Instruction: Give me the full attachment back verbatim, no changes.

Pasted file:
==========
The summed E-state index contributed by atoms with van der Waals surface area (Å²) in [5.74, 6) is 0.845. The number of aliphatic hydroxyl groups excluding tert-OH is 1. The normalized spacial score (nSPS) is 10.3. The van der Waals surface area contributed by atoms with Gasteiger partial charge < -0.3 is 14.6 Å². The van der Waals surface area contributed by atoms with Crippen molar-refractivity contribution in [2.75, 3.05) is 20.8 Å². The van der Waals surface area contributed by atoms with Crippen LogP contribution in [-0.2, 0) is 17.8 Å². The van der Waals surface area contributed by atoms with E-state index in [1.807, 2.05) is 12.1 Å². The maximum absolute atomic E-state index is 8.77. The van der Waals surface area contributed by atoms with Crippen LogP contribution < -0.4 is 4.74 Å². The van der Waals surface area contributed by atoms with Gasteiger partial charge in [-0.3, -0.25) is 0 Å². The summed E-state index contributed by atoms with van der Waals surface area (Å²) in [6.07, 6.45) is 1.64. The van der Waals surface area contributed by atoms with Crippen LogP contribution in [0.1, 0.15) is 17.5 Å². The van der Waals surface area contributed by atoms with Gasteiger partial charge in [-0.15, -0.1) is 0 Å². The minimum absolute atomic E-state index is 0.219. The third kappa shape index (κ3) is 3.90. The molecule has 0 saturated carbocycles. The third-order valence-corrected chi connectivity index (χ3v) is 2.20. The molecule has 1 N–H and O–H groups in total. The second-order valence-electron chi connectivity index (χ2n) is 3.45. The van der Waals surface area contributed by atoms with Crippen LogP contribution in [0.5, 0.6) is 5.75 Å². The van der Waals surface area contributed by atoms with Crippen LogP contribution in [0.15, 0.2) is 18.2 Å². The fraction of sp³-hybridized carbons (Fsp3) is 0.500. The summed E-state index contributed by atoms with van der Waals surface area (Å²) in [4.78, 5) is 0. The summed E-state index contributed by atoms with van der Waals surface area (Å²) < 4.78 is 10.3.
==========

The summed E-state index contributed by atoms with van der Waals surface area (Å²) in [5.74, 6) is 0.845. The number of aliphatic hydroxyl groups excluding tert-OH is 1. The normalized spacial score (nSPS) is 10.3. The van der Waals surface area contributed by atoms with Gasteiger partial charge < -0.3 is 14.6 Å². The van der Waals surface area contributed by atoms with Crippen molar-refractivity contribution in [2.75, 3.05) is 20.8 Å². The van der Waals surface area contributed by atoms with Crippen LogP contribution in [-0.2, 0) is 17.8 Å². The van der Waals surface area contributed by atoms with E-state index in [1.807, 2.05) is 12.1 Å². The maximum absolute atomic E-state index is 8.77. The van der Waals surface area contributed by atoms with Crippen LogP contribution < -0.4 is 4.74 Å². The van der Waals surface area contributed by atoms with Gasteiger partial charge in [-0.3, -0.25) is 0 Å². The summed E-state index contributed by atoms with van der Waals surface area (Å²) in [6.07, 6.45) is 1.64. The van der Waals surface area contributed by atoms with Crippen LogP contribution in [0.1, 0.15) is 17.5 Å². The van der Waals surface area contributed by atoms with Gasteiger partial charge in [-0.15, -0.1) is 0 Å². The minimum absolute atomic E-state index is 0.219. The third kappa shape index (κ3) is 3.90. The molecule has 0 saturated carbocycles. The third-order valence-corrected chi connectivity index (χ3v) is 2.20. The molecule has 1 N–H and O–H groups in total. The second-order valence-electron chi connectivity index (χ2n) is 3.45. The van der Waals surface area contributed by atoms with Crippen LogP contribution in [0.5, 0.6) is 5.75 Å². The van der Waals surface area contributed by atoms with Crippen LogP contribution in [0.15, 0.2) is 18.2 Å². The fraction of sp³-hybridized carbons (Fsp3) is 0.500. The summed E-state index contributed by atoms with van der Waals surface area (Å²) in [4.78, 5) is 0. The summed E-state index contributed by atoms with van der Waals surface area (Å²) < 4.78 is 10.3.